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Tuesday, May 19, 2009

Are you doing what it takes to attract the teen crafter?

Teaching a child to knit, weave, or crochet is a gift that lasts a lifetime. I vividly remember when a kind family friend took the time to teach me to crochet. Armed with a metal crochet hook and a bag of acrylic yarn I made a drawstring granny square purse. I had created SOMETHING from NOTHING and I felt empowered! I attended an "alternative" school ---hey, it was the early 1970's after all---and was able to crochet during class! Heaven. One sad day I accidentally dropped the crochet hook down a storm drain and was bereft....how was I going to make it through the rest of the day? Fortunately, a boy (who probably went on to invent great things) saved the day. He spit out his gum, grabbed a pencil and combined the two to reach into the drain and rescue the crochet hook. My hero.

Most women I know can recall equally well the day a mother, Nana, or other cherished adult passed down the gift of "hand work." We are living in very busy, "activity infused" times and I have noticed that my 16 year old daughter's friends always gather around to watch when they see me working. Many have never seen anyone knit,crochet or weave beads before.

Fortunately, there seems to be a renewed interest in all things "green" and handmade, and the teen demographic is very much a part of the movement. In fact, a quick search on the popular online knitting group Ravelry reveals 16 "teen" groups! These kids are even publishing patterns and online magazines.

So....how are you going to leverage the teen craft market?

VOLUNTEER TO VOLUNTEER! Most high schools have a community service requirement for graduation. Why not combine craft with altruism? A quick google search showed organizations looking for volunteers to provide assistance in the following areas: Quilting, Crochet/Knitting, Beadwork. Another alternative is to help your crafty teens organize a fundraiser....they can make felted dog collars to raise money for the local Humane Society, for example. All they need is space to gather and an adult willing to spend some time teaching them a new skill. Be the mentor and plant the seeds for your future!
OFFER CLASSES THAT TRULY APPEAL TO TEENS! We all do it....we try to pick out clothes for our teens but too often we are met with a shocked response. "How could you ever think that I would wear THAT?!!!!!" Oops. Missed again. It seems that no matter how cool I think I am, 16 is many decades ago. I probably shouldn't be the one to set the agenda for the teen classes. Go to the source and enlist the help of someone who really knows what appeals to a teenager. It isn't you and it isn't me. Trust me. The craft industry has young blood coursing through it right now and that is a good thing! A review of the handwork on the new 1000 Markets site demonstrates that there are some incredibly sophisticated young artists making money with their bead and needlework. Check out what they are making because it is likely to be what your teen market wants to create.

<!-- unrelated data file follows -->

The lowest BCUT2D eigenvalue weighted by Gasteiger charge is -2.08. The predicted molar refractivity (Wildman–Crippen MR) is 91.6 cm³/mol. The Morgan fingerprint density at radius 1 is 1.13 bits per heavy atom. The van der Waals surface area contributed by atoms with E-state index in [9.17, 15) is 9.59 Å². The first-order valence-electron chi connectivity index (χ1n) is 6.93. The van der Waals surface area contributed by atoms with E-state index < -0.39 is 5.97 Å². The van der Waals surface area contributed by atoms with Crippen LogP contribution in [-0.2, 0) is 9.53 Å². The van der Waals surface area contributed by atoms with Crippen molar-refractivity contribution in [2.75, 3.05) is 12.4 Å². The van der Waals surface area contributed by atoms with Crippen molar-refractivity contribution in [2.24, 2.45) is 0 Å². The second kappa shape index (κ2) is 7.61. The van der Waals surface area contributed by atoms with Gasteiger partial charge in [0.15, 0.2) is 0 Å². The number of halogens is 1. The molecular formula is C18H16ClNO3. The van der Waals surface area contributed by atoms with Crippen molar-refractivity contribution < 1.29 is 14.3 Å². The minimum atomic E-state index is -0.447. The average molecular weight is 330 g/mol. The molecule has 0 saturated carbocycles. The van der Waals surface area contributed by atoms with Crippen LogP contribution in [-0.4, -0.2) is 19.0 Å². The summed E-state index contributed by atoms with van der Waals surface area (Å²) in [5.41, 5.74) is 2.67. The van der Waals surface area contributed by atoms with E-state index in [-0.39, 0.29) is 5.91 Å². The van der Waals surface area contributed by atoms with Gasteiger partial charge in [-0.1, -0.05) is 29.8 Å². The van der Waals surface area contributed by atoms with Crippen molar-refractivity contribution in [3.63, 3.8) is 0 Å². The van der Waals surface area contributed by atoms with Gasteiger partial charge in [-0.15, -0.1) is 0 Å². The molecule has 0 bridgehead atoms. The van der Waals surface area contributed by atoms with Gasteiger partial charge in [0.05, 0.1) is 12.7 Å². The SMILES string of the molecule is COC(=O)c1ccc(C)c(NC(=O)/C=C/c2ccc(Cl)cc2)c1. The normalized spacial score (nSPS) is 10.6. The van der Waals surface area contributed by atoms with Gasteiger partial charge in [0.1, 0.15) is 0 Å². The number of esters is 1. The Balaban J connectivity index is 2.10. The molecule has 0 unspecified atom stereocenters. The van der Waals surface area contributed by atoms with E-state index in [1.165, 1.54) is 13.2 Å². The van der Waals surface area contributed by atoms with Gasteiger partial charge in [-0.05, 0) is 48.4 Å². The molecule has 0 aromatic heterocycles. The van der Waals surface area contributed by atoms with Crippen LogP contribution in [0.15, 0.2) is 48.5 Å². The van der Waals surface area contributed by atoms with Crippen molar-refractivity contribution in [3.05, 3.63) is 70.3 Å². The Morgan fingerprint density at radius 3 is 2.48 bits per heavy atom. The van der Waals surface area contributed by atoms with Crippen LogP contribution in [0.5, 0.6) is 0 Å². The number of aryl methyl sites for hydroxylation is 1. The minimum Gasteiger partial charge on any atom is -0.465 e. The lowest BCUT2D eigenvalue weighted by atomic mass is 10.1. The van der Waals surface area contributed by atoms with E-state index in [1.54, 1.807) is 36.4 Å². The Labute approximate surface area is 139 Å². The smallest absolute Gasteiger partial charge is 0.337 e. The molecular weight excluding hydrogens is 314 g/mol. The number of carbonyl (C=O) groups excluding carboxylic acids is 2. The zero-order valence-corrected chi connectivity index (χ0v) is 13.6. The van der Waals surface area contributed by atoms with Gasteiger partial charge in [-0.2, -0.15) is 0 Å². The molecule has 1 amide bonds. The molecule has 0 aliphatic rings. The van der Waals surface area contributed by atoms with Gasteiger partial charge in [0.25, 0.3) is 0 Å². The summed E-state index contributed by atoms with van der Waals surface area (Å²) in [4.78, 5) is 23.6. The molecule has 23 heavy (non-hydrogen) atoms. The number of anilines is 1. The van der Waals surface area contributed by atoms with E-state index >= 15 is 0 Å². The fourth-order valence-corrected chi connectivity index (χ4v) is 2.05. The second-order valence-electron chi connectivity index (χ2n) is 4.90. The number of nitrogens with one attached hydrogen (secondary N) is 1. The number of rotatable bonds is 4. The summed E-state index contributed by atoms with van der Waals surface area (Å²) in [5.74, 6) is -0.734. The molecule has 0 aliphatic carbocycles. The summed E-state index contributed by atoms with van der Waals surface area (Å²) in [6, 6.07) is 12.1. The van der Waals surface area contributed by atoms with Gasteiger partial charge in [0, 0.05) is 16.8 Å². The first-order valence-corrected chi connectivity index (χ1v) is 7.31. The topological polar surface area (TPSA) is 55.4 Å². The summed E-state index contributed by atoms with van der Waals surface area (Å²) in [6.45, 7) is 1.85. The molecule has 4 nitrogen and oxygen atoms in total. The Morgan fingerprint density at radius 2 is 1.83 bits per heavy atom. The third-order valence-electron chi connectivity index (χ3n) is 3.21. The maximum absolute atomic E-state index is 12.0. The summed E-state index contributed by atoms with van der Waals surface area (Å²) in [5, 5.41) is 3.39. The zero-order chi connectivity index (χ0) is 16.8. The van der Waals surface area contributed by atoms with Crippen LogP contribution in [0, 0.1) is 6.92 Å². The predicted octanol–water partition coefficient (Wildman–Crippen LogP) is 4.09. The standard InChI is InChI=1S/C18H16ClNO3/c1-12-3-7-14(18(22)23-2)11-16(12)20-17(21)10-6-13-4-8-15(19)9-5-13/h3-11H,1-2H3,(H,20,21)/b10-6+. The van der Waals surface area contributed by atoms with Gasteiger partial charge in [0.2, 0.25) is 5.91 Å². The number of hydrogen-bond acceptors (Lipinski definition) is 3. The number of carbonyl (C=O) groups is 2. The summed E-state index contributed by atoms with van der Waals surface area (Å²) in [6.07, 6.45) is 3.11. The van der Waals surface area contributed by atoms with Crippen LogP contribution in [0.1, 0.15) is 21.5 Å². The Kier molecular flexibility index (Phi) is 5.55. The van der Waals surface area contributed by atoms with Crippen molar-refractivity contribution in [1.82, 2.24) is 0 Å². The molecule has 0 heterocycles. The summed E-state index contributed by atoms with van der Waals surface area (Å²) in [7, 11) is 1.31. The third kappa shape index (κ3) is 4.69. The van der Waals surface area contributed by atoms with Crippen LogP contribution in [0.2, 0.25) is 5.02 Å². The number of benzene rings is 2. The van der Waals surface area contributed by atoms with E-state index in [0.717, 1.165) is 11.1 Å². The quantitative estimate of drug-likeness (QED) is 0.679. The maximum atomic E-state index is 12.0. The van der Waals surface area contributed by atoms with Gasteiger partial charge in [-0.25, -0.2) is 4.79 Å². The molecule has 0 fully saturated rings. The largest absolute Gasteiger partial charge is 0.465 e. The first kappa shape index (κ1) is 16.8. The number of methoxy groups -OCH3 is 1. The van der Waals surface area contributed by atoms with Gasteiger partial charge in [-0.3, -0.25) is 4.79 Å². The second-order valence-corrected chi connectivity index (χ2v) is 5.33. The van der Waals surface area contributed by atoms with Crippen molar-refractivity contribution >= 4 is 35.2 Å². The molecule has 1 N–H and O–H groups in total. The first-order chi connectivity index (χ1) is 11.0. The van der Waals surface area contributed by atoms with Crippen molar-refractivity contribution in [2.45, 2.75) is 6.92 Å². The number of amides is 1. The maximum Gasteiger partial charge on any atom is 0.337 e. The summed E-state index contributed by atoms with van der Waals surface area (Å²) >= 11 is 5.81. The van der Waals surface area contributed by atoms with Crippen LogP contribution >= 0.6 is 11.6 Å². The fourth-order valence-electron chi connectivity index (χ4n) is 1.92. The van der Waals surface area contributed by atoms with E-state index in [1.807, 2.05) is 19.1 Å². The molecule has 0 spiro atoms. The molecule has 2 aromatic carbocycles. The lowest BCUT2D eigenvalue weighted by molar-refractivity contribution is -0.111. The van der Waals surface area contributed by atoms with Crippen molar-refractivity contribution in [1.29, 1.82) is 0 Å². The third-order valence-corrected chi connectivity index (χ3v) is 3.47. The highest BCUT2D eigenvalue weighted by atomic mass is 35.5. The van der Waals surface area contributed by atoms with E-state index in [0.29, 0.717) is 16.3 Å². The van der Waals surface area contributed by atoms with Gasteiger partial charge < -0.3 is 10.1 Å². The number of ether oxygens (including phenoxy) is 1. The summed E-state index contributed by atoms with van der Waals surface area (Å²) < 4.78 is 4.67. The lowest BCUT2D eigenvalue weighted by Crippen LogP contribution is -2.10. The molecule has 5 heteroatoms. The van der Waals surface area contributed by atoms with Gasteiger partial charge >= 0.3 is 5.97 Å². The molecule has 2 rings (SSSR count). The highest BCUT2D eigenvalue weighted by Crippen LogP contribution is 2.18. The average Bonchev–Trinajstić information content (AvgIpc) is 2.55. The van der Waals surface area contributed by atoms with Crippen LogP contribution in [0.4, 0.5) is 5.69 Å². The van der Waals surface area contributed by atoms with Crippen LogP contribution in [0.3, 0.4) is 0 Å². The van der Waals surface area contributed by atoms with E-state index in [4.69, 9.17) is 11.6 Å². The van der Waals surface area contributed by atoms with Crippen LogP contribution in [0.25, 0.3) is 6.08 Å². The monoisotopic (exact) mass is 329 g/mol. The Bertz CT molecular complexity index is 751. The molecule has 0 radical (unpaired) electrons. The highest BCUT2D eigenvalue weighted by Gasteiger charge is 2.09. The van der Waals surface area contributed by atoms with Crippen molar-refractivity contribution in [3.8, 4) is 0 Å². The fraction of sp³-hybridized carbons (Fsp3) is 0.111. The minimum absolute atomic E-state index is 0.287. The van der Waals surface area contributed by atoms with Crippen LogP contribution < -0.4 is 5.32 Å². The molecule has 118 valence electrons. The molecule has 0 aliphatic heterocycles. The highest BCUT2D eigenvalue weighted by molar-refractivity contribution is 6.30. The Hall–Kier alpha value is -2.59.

The killer cuff pictured below was created by a Sarah aka The Beaded Lily:

One of the characteristics typical of the Green "upcycled" work of the Indie Art community is the use of salvaged "found objects." It is all about reusing and recycling!

Sarah, a self taught artist, used free form peyote stitch and pieces of vintage watches to create this impressive piece.


Nineteen year old Scarlett Lanson is the brilliant and gifted darling of the bead community. She is a business savvy and visionary young woman who is bringing energy into the field and inspiring other teens to pick up a needle and thread and BEAD!

There is no doubt about it....the teen market is viable and energized. They are eager to learn and willing to craft "outside of the box."



Welcome teens into your shop...you might find yourself all the richer....literally and figuratively!

1 comment:

  1. Thank you for the mentions:)

    You're quite right about there being lots of young blood in today's craft scene. People of all ages enjoy fitting in, but many times they also yearn to express their individuality. Creating and wearing one of a kind or handmade pieces let them do just that.

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